Forecasting can be extremely difficult in turbulent markets, and recent uncertainties in the global economy have made more challenging the task of predicting and developing costing models with any degree of accuracy. Most finance professionals simply resort to talking about ranges and assumptions.
But there is a growing desire amongst companies to obtain a clearer view of their costing and their cash position, in order to aid effective long-term planning. We look at how two finance professionals did this successfully: Maryvonne Palanduz, head of finance at Metropolitan Retail, and Steve Swientozielskyj, head of finance shared services at Network Rail in the UK.
We also examine how Andrew Higginson, Chief Executive of Retailing Services and Group Strategy Director, and his team transformed Tesco Personal Finance into Tesco Bank.
Metropolitan Retail, South Africa
How did Maryvonne Palanduz achieve a cost base reduction of 6% in just three years, implementing a costing model that informs strategic and tactical decision-making to support aggressive long-term cost targets?
South Africa’s Metropolitan Retail has set itself the goal of reducing its cost base by 20% over the next ten years. Palanduz, a chartered management accountant, is at the heart of measuring the effectiveness of this effort, and guiding management to opportunities in both the pricing and operational realm.
The company holds the largest life insurance customer base in South Africa, with revenues exceeding 7 billion rand (US$1.8 billion) and more than 4,500 staff. Last year, Metropolitan merged with Momentum Group to form one of the largest life insurance-based financial services groups in South Africa. The combined group is now listed as MMI Holdings.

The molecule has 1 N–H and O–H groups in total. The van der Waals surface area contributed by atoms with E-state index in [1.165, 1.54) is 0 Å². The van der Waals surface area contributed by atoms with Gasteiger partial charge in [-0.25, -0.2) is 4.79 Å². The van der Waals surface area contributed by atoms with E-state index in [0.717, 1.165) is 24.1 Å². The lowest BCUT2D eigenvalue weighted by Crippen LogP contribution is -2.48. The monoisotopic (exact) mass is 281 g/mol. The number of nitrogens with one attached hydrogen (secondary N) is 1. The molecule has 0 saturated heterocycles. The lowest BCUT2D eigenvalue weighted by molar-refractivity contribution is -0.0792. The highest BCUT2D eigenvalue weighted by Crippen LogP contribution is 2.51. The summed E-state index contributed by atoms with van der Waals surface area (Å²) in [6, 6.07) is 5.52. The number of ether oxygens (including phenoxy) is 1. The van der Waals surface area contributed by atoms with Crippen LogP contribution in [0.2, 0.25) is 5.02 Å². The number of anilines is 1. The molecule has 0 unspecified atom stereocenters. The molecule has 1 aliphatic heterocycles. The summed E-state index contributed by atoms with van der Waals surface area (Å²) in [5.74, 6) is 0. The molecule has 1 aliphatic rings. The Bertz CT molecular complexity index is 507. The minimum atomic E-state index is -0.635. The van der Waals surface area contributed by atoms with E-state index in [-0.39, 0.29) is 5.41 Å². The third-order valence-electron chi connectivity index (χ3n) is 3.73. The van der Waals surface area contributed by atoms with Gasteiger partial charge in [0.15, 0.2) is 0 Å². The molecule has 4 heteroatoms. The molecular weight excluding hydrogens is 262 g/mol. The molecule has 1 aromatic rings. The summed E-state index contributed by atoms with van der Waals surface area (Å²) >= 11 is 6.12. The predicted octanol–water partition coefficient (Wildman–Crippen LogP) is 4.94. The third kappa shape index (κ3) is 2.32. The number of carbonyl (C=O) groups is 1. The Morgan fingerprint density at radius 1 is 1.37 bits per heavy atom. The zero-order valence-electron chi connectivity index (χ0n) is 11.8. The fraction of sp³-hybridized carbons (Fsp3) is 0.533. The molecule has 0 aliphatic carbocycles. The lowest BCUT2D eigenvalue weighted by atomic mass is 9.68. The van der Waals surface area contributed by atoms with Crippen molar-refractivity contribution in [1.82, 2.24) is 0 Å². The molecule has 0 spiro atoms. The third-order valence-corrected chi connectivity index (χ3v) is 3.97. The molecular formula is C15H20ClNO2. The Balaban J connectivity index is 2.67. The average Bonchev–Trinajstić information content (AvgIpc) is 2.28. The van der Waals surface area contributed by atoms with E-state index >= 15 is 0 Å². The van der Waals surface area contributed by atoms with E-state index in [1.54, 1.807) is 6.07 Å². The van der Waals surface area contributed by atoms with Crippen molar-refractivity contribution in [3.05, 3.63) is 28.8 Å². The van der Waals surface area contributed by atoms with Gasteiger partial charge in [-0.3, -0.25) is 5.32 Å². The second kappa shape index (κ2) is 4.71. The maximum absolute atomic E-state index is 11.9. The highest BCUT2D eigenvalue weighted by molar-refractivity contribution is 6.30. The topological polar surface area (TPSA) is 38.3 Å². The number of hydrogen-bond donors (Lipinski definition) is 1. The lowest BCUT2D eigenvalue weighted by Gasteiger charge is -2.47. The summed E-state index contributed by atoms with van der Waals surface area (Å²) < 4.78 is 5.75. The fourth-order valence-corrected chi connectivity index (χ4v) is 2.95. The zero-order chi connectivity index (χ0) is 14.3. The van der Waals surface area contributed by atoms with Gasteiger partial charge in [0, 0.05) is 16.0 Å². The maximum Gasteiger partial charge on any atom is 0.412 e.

Before the costing model was developed, line management across various cost centres in the business contributed their input regarding what they thought it was costing them to do business. As Palanduz explains, “In the absence of a solid costing model, our best guess was the accumulated best guesses of our line managers.”
“Our new model means it isn’t a guess any more – it’s an accurate science. We are well positioned to evaluate the financial impact of merger-related business plans and inform decision making.”
The working group responsible for implementation was made up of Palanduz, accountants in business, a consulting company (Cortell Intelligent Business Solutions), and a systems analyst and developer to deal with the IT role. The executive sponsor’s commitment and dedication to the working group was invaluable.
Palanduz explains: “Our consultants were selected because they are very strong in management accounting. They used CIMA students on the project team and the senior partner is an FCMA. Because we are both qualified management accountants, he was a great sounding board and we worked together as partners. The team was really good at quickly grasping our conceptual thinking to practical implementation of a solution, whilst staying focused on project scope.”
“The result is a solid costing methodology that is applied consistently across the business that reflects the 6% cost reduction and highlights areas of opportunity. We are well placed to inform tactical and strategic business decisions for the merged entity as well as support the longer-term cost targets.”
In two years, the model was designed, tested and implemented in the business. “Operational managers are responding really well because they now see where they are doing well or where they need to improve operational performance. Executive management have comfort in evaluating the longer-term expense impact of an uncertain future.”
Network Rail, UK
Since 2004, Steve Swientozielskyj, head of finance shared services at Network Rail, has been applying his CIMA skill set alongside his inspirational leadership style to drive huge cost savings and enhance performance for Network Rail. After establishing Network Rail’s Finance Shared Services Centre (FSSC) in Manchester, Swientozielskyj has led a quite remarkable turnaround in performance.